While I'm sure the management at most restaurants is beyond ethical reproach, I offer this concern of mine for your further consideration.

Honestly, after working in the restaurants I have and seeing how much money the servers make up here, I find it incredibly hard to be concerned about servers getting 'screwed'.

I work as a cook/chef. In jobs past I have had employers attempt to screw me out of money. My response - they right the wrong, pay up or I walk.

Anyhow, up here servers get minimum wage (8 dollars per hour) PLUS tips. An average server in a fine dining restaurant can expext to get between 150-300 dollars in tips per night (300 is for busy weekends), on top of their wage. For a 5 hour shift, that's between 195-345 dollars, or between 39 and 69 dollars per hour. Cooks in the same restaurant can expect to get between 10-15 dollars per hour. The real losers are front of house managers - they get the same shitty wages the kitchen gets (sometimes less), they don't work kitchen hours, and they can't claim any tips either.

In one restaurant I worked at (high end, we won a ton of awards from magazines and newspapers), the executive chef was making less money than ALL of the servers...

With the way the current system goes, a server's idea of getting 'screwed' is getting paid a fair compensation - because right now, they're the ones laughing on their way to the bank...

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I don't mind the 18% for service. BUT... if the service really sucks... you better believe that the manager will get a visit and a serious chewing. I will expect comps, a reduction or I'll write a letter to my credit card company for a disputed charge on that 18%. I usually tip 20% in most major markets... and 15% or more in most minor markets. (A minor market is a town of less than 5,000) Heck-- even on a $4.25 lunch I leave a buck. But at least make sure that there's some water in my glass and that I have a clean set of utensils before you disappear forever?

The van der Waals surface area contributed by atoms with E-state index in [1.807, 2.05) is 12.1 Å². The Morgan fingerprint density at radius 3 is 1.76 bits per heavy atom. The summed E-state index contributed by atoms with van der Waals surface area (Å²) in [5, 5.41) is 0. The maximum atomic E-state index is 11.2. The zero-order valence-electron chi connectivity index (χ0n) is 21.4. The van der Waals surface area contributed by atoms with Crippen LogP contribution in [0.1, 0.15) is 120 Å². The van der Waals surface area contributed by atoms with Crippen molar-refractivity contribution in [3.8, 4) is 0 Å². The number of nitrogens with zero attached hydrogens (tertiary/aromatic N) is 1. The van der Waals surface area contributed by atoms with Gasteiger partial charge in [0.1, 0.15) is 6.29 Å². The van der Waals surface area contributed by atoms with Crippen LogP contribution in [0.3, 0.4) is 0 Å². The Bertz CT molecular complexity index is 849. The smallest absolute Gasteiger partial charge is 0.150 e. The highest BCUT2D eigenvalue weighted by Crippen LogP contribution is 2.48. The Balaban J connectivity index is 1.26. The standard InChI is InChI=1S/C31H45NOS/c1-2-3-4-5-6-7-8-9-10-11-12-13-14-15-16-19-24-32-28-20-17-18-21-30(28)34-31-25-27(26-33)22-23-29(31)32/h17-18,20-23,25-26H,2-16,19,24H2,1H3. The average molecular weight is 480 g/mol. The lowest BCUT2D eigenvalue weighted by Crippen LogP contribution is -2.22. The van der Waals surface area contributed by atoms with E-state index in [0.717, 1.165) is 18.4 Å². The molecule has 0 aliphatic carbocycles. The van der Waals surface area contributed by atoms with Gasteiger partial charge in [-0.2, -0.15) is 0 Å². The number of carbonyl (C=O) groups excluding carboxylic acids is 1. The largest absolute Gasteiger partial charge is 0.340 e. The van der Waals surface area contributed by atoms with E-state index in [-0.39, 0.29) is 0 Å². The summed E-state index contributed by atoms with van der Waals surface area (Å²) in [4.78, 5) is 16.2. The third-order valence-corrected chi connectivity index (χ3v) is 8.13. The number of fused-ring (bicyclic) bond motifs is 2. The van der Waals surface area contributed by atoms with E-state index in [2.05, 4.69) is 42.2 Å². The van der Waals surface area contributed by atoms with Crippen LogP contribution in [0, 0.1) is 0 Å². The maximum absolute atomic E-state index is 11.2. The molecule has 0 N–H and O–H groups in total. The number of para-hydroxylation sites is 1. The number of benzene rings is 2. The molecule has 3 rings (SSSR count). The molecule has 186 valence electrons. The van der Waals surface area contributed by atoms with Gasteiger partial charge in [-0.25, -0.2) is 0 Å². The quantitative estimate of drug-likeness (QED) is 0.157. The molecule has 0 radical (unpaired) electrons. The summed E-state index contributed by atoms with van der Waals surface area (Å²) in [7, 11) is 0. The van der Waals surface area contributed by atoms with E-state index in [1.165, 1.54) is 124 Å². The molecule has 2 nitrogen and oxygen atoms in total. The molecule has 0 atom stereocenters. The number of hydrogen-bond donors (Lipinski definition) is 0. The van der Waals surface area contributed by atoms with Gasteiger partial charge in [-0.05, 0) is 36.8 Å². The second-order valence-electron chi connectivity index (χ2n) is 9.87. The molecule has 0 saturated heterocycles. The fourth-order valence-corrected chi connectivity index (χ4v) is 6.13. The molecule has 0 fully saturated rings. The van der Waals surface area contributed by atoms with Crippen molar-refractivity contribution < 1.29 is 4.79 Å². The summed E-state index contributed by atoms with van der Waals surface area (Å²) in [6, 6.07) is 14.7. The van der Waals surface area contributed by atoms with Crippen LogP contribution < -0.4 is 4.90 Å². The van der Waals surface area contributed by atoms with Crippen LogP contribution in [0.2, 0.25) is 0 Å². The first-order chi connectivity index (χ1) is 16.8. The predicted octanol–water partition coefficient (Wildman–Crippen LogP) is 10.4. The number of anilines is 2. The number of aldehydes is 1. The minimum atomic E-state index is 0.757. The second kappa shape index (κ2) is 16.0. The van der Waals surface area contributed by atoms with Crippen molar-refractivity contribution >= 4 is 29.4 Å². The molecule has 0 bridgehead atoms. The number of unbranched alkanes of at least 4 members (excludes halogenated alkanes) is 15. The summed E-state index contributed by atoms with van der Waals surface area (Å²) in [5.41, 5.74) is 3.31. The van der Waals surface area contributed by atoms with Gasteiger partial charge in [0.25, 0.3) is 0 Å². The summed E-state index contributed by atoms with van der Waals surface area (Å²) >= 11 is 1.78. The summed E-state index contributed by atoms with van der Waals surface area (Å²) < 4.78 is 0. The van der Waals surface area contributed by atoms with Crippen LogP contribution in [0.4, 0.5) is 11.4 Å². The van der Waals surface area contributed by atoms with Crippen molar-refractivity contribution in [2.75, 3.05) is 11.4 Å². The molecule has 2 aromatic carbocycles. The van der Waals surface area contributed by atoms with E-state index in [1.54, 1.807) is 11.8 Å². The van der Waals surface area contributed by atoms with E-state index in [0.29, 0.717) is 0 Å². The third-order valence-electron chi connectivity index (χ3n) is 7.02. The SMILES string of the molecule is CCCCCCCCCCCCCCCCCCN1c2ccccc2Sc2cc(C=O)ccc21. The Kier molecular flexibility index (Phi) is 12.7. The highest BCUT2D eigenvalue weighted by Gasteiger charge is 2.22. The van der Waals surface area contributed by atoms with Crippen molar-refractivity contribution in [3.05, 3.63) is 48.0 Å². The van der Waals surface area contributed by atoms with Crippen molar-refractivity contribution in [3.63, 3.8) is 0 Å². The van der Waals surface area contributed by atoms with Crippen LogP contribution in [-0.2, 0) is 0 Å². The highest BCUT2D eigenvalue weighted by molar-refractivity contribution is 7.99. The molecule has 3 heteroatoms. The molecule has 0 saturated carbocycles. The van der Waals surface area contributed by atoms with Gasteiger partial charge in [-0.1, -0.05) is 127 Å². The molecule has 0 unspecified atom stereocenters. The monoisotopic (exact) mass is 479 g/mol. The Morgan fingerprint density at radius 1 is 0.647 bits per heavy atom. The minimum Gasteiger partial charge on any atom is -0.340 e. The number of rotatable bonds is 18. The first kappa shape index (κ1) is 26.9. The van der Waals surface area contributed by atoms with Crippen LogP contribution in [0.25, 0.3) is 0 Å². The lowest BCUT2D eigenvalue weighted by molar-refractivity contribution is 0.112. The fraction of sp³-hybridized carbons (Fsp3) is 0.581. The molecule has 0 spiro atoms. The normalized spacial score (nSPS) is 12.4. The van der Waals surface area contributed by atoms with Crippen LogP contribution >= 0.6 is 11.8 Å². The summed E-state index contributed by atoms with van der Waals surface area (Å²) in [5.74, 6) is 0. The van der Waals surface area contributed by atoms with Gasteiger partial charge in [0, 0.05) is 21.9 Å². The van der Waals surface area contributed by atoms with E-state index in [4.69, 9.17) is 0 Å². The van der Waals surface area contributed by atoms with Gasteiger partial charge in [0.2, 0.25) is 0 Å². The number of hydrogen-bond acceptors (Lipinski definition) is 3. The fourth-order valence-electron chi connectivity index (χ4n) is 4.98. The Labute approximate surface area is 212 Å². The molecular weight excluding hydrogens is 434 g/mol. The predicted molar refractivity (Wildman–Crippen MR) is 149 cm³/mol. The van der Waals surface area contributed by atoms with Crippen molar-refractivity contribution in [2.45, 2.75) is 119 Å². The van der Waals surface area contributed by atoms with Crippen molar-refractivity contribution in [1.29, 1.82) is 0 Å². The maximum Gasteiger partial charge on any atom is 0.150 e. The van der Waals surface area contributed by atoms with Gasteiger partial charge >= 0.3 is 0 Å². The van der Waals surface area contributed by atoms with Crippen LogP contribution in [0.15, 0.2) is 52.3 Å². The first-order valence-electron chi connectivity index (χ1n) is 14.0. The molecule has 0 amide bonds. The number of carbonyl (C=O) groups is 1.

hvr

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Here is a discussion on a Disney related site.

The first poster mentions that the server asked if they were on the dining plan. And then they got lousy service while others around them got attentative service.

The dining plan gets you a 20% discount at many restaurants. Some one in the thread mentions they suspect Disney may not be passing that full 18% to the server.

Seems like another reason they are doing this is because people on the dining plan were tipping at the discounted rate. This 18% will be on the retail rate.

Looking at some other sites they mention a 10% mandatory gratituity at buffets. The few reviews I read were negative on that service. Service being drinks were about the only thing the servers were suppose to do.

Overall as far as Disney is concerned from I see elsewhere is service has been suffering since shortly after Eisner stepped down. Sad I always loved Walt Disney World.

I wouldn't mind a mandatory 18% I think what will be necessary to go along with that would be heads up management. I'd be willing to confront the management when necessary as a trade off.

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Hmmm...so if the tip is mandatory, why wouldn't they simply raise prices and wages and eliminate the "tipping" element from the check? Or would people simply feel that prices had been raised for no reason?

This couldn't be done in the United States because then we'd have the European System of "Service Compris" and we all know we can't do the same thing here that's done in Europe! :biggrin:

This is the true point about this issue!

For me (but well, I'm european, one of those ackward human beings) a tip is, by definition, a BONUS. So, if it's a bonus, it should not be, by definition, mandatory.

If it's 18%, if it's your choice between 15 to 20 to whatever, for me that's not the big issue...

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So I imagine Disney waitstaff got tired of getting stiffed by people who just don't understand the system?

Is it europeans that doesn't "understand" the system or is it your "system" that S**KS?

(sorry, had to..)


Edited by filipe (log)